Pro/Con: CHIPS and Science Act here to increase production, curb offshoring, improve lives – Duluth News Tribune

CHIPS and the Science Act is an innovative and important industry policy. It makes targeted investments in critical industries to strengthen America’s manufacturing base, protect workers, and strengthen U.S. national and economic security. It will help reverse the decades-old business and supply chain offshoring trend and contribute to inclusive growth.

The law, signed by President Joe Biden after passing both houses of Congress with bipartisan support, has two motivating ideas. The first is the understanding that economic competitiveness, especially in advanced manufacturing, often requires systematic government support. Support is needed as “public domain” issues are common. Second is the recognition that the United States lacks reliable access to critical semiconductor manufacturing capacity, which creates economic and national security risks.

Advanced manufacturing relies on scientific discoveries, the translation of discoveries into prototype products and manufacturing processes, adequate standards and testing to control quality, and a well-trained workforce. Because private actors do not reap the full benefits of investing in these prerequisites (for example, it is difficult to keep scientific ideas secret or prevent well-trained workers from leaving for another job), the level of private investment in each is insufficient. . CHIPS and the Science Act include attempts to correct these market failures and allow US manufacturers to develop technologies and products that would otherwise be out of reach. It is also designed to boost economic development in various regions and make access to higher-paid employment more inclusive.

Law provides significant support for fundamental and applied scientific research in leading fields such as artificial intelligence, quantum computing, communications, energy and materials science. It funds 20 regional technology centers dedicated to helping companies access discoveries and prototype new products. State governments, universities and other nonprofits will receive funding to help small firms upgrade their technological capabilities, expand their manufacturing ecosystems and create employment opportunities. STEM education will be expanded to reduce barriers to the recruitment and advancement of women and minorities. Standards and tests will receive much needed support.

Risks to economic and national security are also a focus of the law. The ongoing slowdown in domestic automobile production due to chip shortages demonstrates economic risks. National security risks include the need for the Department of Defense to procure critical components of national defense electronic systems from locations in Asia.

Under the current global division of labor in semiconductor manufacturing, both risks are significant. The United States is dominant in semiconductor design, but has a relatively small and declining share in chip manufacturing. Taiwan occupies a dominant position in manufacturing, operating pioneering chip “foundries” that manufacture to customer specifications. The assembly, testing and packaging of semiconductors into finished components is mainly done by contract manufacturers in Taiwan and China. This means that key elements of the semiconductor supply chain are subject to events in other countries and, in the case of companies in Taiwan and China, Chinese government intervention.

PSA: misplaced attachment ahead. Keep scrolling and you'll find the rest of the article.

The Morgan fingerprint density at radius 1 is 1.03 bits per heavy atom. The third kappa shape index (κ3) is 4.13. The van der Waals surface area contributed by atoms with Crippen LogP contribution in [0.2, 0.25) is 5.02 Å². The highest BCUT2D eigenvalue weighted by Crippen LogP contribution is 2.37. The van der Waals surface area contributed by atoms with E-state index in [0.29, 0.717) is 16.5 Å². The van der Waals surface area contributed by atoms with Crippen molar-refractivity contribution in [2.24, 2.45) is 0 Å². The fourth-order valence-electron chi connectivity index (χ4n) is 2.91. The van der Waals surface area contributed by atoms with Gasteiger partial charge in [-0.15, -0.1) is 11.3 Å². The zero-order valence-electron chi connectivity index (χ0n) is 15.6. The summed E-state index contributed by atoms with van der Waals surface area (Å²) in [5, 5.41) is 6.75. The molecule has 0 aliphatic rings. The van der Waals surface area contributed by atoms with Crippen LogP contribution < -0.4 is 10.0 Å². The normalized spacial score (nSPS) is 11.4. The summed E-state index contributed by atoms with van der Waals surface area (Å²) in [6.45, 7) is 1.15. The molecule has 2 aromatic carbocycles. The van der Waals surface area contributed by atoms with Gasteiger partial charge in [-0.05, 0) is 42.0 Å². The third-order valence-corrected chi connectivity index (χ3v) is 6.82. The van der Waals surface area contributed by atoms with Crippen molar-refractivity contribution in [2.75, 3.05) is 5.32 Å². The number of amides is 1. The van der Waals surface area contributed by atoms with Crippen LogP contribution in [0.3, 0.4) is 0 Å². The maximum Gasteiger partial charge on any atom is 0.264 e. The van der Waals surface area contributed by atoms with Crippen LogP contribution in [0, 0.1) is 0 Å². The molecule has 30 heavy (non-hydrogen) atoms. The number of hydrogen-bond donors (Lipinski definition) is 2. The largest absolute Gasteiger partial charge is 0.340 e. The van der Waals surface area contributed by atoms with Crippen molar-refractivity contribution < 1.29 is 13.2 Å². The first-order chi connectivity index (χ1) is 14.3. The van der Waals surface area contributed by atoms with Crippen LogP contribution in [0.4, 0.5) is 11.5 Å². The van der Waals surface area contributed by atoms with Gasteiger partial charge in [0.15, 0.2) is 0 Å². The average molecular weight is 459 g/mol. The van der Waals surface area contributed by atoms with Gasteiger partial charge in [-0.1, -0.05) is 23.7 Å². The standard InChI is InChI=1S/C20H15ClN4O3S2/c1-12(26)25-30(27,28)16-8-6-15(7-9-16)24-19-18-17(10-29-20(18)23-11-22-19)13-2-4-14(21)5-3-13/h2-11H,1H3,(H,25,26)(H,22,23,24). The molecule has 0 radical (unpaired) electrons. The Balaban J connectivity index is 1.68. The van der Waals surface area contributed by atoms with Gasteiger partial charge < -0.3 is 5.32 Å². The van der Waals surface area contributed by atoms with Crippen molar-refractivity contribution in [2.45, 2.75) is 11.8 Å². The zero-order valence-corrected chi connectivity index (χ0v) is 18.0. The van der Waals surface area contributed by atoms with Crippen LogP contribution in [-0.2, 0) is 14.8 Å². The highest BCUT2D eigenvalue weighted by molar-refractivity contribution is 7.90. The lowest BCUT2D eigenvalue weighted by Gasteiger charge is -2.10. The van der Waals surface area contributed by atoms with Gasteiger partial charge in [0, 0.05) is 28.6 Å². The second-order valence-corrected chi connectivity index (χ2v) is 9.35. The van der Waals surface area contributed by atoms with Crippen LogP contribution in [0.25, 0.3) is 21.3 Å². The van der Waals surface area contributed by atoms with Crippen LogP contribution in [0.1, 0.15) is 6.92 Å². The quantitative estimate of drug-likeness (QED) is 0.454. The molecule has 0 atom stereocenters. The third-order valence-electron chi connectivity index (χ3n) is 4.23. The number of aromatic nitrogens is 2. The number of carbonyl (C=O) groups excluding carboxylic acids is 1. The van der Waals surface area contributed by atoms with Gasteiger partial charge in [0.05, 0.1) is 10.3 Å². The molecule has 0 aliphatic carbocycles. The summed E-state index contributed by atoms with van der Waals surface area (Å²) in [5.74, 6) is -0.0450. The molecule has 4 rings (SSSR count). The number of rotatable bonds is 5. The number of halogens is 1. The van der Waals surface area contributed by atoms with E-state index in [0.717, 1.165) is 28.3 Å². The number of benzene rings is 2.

Foreign government interventions have greatly influenced the geography of semiconductor manufacturing. Taiwan, for example, provides subsidies for land, construction and manufacturing equipment that reduce production costs by 25 to 30%. China provided $24 billion in subsidies to a single firm, Yangtze Memory Technology, and allocated $100 billion in support for 60 new manufacturing facilities.

To change the production map and mitigate risk, the law authorizes the Department of Commerce to provide $39 billion in financial assistance to build, expand or modernize local facilities and equipment for semiconductor manufacturing, assembly and packaging, and research and development. This support, together with the 25% investment tax credit in law, provides a significant incentive to establish and expand production in the United States. Also, if a firm invests in advanced manufacturing in countries like China within 10 years, strategic gains will not be subject to rapid returns, as funds and loans will be withdrawn.

In short, CHIPS and the Science Act will provide remarkably broad and significant benefits. American production will be more productive and competitive. This will create opportunities for higher paying employment and expanded access to STEM education will mean these gains will be shared more inclusively. The functioning of the economy will be less at risk from unexpected global events and will become less dependent on anti-democratic countries. These results are a reminder of the power of well-designed economic policy to improve the lives of all Americans.

Marc Jarsulic is a senior fellow and chief economist at the Center for American Progress (americanprogress.org), a liberal public policy research and advocacy organization in Washington, DC.

Marc Jarsulic

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